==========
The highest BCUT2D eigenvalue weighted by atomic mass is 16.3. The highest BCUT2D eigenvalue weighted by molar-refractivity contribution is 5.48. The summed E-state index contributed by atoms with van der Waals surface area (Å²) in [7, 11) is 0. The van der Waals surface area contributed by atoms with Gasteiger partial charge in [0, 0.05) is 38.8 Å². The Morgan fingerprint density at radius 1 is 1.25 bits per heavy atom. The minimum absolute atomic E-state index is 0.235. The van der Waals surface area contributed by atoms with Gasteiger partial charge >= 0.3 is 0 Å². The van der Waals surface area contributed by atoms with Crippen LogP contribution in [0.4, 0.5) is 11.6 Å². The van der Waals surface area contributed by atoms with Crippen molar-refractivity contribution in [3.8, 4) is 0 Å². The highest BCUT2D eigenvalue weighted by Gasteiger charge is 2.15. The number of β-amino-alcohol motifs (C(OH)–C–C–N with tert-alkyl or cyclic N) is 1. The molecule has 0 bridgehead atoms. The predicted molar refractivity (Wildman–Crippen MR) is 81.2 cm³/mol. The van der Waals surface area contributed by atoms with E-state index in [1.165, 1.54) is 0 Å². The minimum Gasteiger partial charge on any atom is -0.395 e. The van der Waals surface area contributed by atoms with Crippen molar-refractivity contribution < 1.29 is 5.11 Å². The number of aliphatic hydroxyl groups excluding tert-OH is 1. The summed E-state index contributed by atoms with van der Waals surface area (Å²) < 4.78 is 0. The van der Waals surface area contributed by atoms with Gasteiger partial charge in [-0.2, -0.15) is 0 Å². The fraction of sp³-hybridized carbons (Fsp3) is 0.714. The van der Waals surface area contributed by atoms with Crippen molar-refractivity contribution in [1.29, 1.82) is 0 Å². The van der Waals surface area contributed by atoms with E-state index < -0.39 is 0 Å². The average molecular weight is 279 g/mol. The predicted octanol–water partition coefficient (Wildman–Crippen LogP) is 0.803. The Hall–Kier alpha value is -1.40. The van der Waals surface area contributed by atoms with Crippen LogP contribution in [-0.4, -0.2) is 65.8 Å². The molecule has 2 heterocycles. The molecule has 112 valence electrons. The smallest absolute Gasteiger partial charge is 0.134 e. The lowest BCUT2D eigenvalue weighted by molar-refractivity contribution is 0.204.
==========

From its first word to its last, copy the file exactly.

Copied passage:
The highest BCUT2D eigenvalue weighted by atomic mass is 16.3. The highest BCUT2D eigenvalue weighted by molar-refractivity contribution is 5.48. The summed E-state index contributed by atoms with van der Waals surface area (Å²) in [7, 11) is 0. The van der Waals surface area contributed by atoms with Gasteiger partial charge in [0, 0.05) is 38.8 Å². The Morgan fingerprint density at radius 1 is 1.25 bits per heavy atom. The minimum absolute atomic E-state index is 0.235. The van der Waals surface area contributed by atoms with Gasteiger partial charge >= 0.3 is 0 Å². The van der Waals surface area contributed by atoms with Crippen LogP contribution in [0.4, 0.5) is 11.6 Å². The van der Waals surface area contributed by atoms with Crippen molar-refractivity contribution in [3.8, 4) is 0 Å². The highest BCUT2D eigenvalue weighted by Gasteiger charge is 2.15. The number of β-amino-alcohol motifs (C(OH)–C–C–N with tert-alkyl or cyclic N) is 1. The molecule has 0 bridgehead atoms. The predicted molar refractivity (Wildman–Crippen MR) is 81.2 cm³/mol. The van der Waals surface area contributed by atoms with E-state index in [1.165, 1.54) is 0 Å². The minimum Gasteiger partial charge on any atom is -0.395 e. The van der Waals surface area contributed by atoms with Crippen molar-refractivity contribution < 1.29 is 5.11 Å². The number of aliphatic hydroxyl groups excluding tert-OH is 1. The summed E-state index contributed by atoms with van der Waals surface area (Å²) < 4.78 is 0. The van der Waals surface area contributed by atoms with Gasteiger partial charge in [-0.2, -0.15) is 0 Å². The fraction of sp³-hybridized carbons (Fsp3) is 0.714. The van der Waals surface area contributed by atoms with Crippen molar-refractivity contribution in [1.29, 1.82) is 0 Å². The van der Waals surface area contributed by atoms with E-state index < -0.39 is 0 Å². The average molecular weight is 279 g/mol. The predicted octanol–water partition coefficient (Wildman–Crippen LogP) is 0.803. The Hall–Kier alpha value is -1.40. The van der Waals surface area contributed by atoms with Crippen LogP contribution in [-0.4, -0.2) is 65.8 Å². The molecule has 2 heterocycles. The molecule has 112 valence electrons. The smallest absolute Gasteiger partial charge is 0.134 e. The lowest BCUT2D eigenvalue weighted by molar-refractivity contribution is 0.204.